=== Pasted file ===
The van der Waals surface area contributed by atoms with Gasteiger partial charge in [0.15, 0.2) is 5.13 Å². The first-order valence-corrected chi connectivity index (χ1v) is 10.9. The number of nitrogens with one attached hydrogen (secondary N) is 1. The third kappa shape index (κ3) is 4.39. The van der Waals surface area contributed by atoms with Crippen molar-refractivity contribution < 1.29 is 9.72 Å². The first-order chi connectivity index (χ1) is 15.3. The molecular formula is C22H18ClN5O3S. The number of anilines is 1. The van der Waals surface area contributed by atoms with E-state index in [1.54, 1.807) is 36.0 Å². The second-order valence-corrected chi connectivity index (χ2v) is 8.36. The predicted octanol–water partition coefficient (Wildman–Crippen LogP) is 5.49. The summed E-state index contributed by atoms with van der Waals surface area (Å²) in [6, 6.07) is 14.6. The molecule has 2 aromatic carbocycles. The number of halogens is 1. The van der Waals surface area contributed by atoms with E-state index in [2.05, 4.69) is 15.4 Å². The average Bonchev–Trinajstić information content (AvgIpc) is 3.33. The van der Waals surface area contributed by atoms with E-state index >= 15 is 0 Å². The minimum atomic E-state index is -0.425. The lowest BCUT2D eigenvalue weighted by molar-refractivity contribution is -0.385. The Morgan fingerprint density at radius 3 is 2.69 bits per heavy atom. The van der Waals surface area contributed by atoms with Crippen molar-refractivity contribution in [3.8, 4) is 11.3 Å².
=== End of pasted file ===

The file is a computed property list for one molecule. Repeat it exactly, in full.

The van der Waals surface area contributed by atoms with Gasteiger partial charge in [0.15, 0.2) is 5.13 Å². The first-order valence-corrected chi connectivity index (χ1v) is 10.9. The number of nitrogens with one attached hydrogen (secondary N) is 1. The third kappa shape index (κ3) is 4.39. The van der Waals surface area contributed by atoms with Crippen molar-refractivity contribution < 1.29 is 9.72 Å². The first-order chi connectivity index (χ1) is 15.3. The molecular formula is C22H18ClN5O3S. The number of anilines is 1. The van der Waals surface area contributed by atoms with E-state index in [1.54, 1.807) is 36.0 Å². The second-order valence-corrected chi connectivity index (χ2v) is 8.36. The predicted octanol–water partition coefficient (Wildman–Crippen LogP) is 5.49. The summed E-state index contributed by atoms with van der Waals surface area (Å²) in [6, 6.07) is 14.6. The molecule has 2 aromatic carbocycles. The number of halogens is 1. The van der Waals surface area contributed by atoms with E-state index in [2.05, 4.69) is 15.4 Å². The average Bonchev–Trinajstić information content (AvgIpc) is 3.33. The van der Waals surface area contributed by atoms with E-state index >= 15 is 0 Å². The minimum atomic E-state index is -0.425. The lowest BCUT2D eigenvalue weighted by molar-refractivity contribution is -0.385. The Morgan fingerprint density at radius 3 is 2.69 bits per heavy atom. The van der Waals surface area contributed by atoms with Crippen molar-refractivity contribution in [3.8, 4) is 11.3 Å².